Chemical plant

Interdependency – the increasing complexity of onshore business interruption energy losses

Higher margins are often achieved on downstream speciality products compared to unrefined / commodity products. Some petrochemical and speciality chemical companies have recently announced a second year of record results, showing that there was value in the plants that the oil majors sold off 5 to 10 years ago.

Therefore, a more vertically integrated structure enables companies to retain a greater proportion of the value chain and to help sustain profitability, despite challenging market conditions for unrefined products.

A number of projects which are scheduled to come online in the Middle East over the next 5 years are designed to link oil and gas fields to refineries and petrochemical plants directly. The new downstream capacity will aim to benefit from the Middle East’s market differentiators including comparably low feedstock costs, access to export ports, and greater levels of technology and efficiency that the modern refineries and petrochemical facilities bring.

These integrated oilfields / refineries / petrochemical complexes will likely result in complex facilities and significant interdependencies in the production process.

This will provide challenges to underwriters in understanding the potential Business Interruption exposure following an insured event. It is not uncommon for relatively small PD losses which result in a partial production loss at a large onshore operation to generate substantial business interruption (BI) losses as a result of the downstream losses.

A simple interdependency example is set out below:

  • Incident; a refinery suffers a loss, but would normally sell product to a downstream petrochemical unit in the same group, or “Insured”;
  • Impact to the downstream unit:
    i)  Suffers a loss of production → Loss of gross profit; and/or
    ii)  Buys feedstock to maintain production → Increased costs of working

Both options would result in a BI loss downstream of the damaged unit. However, a loss to an integrated operation is rarely this straightforward, and reviewing the affected unit in isolation may understate (or even overstate) the potential BI exposure. A full understanding of the critical process units, their role in the production chain, and the bottlenecks / production constraints is required when assessing the materiality of interdependencies.

A common misunderstanding would be to assume a linear relationship between loss of production and the effect on the Insured’s gross profit (i.e. 25% loss of production = 25% loss to the damaged units’ contribution). This is often not the case, due to the following factors:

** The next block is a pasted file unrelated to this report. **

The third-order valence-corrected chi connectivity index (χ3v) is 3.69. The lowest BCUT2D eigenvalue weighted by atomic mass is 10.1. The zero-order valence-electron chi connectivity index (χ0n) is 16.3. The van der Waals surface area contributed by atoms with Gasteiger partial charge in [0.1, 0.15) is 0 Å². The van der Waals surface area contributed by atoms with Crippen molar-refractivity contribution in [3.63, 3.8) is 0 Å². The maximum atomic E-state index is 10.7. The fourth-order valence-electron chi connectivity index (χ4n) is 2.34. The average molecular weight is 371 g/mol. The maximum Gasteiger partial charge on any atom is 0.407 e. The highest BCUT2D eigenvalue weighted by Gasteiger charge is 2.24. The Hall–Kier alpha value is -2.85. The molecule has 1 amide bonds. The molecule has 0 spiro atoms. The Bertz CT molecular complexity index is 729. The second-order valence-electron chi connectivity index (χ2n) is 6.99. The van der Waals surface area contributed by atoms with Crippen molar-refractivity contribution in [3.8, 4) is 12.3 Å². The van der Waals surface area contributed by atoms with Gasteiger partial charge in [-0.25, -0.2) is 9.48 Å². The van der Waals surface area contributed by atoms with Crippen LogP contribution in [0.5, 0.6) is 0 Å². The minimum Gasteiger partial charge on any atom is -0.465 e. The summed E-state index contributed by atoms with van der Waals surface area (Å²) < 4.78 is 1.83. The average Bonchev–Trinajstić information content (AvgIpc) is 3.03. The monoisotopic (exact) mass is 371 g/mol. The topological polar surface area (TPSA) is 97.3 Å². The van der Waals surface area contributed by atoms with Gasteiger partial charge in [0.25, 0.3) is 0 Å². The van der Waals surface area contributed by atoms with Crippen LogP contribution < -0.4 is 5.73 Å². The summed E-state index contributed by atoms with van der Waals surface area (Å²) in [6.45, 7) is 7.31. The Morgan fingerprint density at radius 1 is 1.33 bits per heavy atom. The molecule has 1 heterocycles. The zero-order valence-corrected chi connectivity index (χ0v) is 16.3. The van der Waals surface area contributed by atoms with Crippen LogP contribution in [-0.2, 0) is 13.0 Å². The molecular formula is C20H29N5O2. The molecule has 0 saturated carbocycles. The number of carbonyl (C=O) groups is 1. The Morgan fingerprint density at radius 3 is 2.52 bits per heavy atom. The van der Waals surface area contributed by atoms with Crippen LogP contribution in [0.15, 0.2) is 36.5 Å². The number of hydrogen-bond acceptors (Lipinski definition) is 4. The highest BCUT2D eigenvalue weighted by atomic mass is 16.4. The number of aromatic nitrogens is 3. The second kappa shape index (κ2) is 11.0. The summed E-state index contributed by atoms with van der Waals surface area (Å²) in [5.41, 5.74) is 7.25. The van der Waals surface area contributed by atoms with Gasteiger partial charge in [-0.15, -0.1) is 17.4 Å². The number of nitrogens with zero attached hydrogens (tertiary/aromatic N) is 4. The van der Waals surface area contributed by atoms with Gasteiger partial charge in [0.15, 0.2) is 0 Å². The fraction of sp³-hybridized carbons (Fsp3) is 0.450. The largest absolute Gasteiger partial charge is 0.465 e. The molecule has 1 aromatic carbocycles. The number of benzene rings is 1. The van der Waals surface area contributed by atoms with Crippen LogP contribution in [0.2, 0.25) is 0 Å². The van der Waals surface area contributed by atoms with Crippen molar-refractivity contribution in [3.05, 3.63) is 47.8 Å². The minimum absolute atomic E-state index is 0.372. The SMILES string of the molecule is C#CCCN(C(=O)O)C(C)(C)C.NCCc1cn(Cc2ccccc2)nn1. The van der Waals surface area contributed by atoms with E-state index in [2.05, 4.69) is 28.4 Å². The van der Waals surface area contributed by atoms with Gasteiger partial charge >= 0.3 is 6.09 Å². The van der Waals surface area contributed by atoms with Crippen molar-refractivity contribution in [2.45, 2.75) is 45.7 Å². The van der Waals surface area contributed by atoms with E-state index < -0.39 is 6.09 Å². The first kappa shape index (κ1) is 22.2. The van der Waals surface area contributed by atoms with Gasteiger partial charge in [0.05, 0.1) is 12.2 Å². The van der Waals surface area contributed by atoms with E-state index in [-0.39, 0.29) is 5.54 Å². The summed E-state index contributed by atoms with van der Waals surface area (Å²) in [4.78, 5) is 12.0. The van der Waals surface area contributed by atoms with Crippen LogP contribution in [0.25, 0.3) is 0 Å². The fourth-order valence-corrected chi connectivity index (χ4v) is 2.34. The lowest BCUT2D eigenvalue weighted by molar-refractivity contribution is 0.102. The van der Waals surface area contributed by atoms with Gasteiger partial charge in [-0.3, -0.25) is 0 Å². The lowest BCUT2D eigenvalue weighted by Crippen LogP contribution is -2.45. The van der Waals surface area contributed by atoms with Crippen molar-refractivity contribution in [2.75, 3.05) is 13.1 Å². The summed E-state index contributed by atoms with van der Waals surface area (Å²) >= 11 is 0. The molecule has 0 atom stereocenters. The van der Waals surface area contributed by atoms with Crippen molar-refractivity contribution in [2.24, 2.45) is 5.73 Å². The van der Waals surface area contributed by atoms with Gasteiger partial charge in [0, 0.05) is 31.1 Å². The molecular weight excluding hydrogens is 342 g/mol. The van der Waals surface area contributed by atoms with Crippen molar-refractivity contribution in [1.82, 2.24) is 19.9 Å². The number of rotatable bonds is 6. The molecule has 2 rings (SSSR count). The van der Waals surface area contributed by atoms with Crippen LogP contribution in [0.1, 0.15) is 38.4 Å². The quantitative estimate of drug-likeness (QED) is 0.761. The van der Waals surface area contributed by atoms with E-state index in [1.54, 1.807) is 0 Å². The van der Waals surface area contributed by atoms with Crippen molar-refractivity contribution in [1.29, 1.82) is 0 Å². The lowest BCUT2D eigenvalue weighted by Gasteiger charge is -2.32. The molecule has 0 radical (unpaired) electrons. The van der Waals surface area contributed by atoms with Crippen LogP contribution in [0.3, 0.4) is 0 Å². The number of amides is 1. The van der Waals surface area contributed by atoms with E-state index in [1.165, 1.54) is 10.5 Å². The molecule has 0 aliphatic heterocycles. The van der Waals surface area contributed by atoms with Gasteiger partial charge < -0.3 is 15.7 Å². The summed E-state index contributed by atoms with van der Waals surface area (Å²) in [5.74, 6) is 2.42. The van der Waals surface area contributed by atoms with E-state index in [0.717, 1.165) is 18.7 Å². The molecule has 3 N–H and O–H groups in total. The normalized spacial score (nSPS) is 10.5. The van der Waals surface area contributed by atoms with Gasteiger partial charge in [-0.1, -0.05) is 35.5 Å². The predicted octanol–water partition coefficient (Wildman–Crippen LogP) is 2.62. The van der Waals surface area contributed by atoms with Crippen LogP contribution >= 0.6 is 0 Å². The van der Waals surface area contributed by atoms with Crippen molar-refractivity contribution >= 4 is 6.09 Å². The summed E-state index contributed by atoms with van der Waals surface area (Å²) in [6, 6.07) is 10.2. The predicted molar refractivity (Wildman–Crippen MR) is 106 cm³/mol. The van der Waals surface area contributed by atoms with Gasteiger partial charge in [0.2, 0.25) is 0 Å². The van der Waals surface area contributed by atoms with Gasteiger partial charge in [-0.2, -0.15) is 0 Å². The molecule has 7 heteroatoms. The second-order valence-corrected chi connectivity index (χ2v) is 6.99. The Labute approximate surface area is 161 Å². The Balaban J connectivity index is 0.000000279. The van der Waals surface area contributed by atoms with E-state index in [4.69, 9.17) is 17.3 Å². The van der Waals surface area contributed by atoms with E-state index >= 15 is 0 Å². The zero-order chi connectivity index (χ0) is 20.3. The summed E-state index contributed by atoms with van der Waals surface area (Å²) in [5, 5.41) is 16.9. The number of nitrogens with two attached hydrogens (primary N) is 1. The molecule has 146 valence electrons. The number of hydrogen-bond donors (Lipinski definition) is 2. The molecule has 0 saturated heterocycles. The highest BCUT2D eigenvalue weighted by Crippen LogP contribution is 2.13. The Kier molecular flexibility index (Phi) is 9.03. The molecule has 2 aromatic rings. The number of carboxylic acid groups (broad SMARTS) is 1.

1. Upstream impact; depending on the positioning of the damaged unit, it is possible that there would be upstream ramifications as the refining and petrochemical complex is out of “balance” as a result of the incident. For example, if there is no option of utilising or selling the excess intermediate product, it may be necessary to “scale back” throughput, which will result in significant production and efficiency losses.
  2. Impact to non-damaged downstream production; it may be possible to divert the excess feedstock / intermediate product to other undamaged downstream units, however this may adversely change the margin achieved at the facility, as a result of the modification to the final product slate or mix, and materially increase the BI loss. In this case, the throughput may have remained largely the same but the profitability may differ significantly.
  3. Mitigation options; buying in replacement feedstock may seem like a simple solution to avoid or minimise a disruption to downstream production. However, there may be challenges as to whether this is feasible from a logistics standpoint:
    a)  Infrastructure - a vertically integrated plant may not have the infrastructure to receive third party feedstock to mitigate a loss of production as the facility is designed as a fully integrated plant. This is different to many plants in the US or Europe, where pipeline “grids” and rail networks exist which provide a greater degree of feedstock flexibility, frequently allowing easier mitigation.
    b)  Economics - Feedstock pricing incentives or discounts are often given to encourage downstream investment; these can be the key drivers to profitability of the project and the pricing advantages are unlikely to be replicated via alternative feedstock supply. In addition to this, the cost of any temporary jetty or storage facilities in order to establish a supply chain to import feedstock / intermediate product may result in the actions being uneconomic. This is before the consideration of the incremental freight costs for replacement product, which may erode a significant portion, if not all, of the loss of margin saved.

Due to the possible escalation of uneconomic costs, careful consideration would need to be given toward the sub-limit applied to any Additional Increased Costs of Working (“AICW”) or Extra Expenses (“EE”) Cover.

As the complexity of the regional refinery and petrochemical market increases, the need for in-depth risk analysis and expertise will become more essential to understand the critical interdependencies and the potential mitigation options that come into play following an insured event to an integrated oilfield, refinery and petrochemical complex.

This will help ensure that sufficient BI and AICW / EE cover is in place to allow for the often non-linear relationship between a production shortfall and the total potential BI loss.

As published in Dubai - Onshore Energy Conference Magazine - 26 April 2017

For more information on this topic, or to learn how Baker Tilly specialists can help, contact our team.

Clive Burrows
Justin Crick
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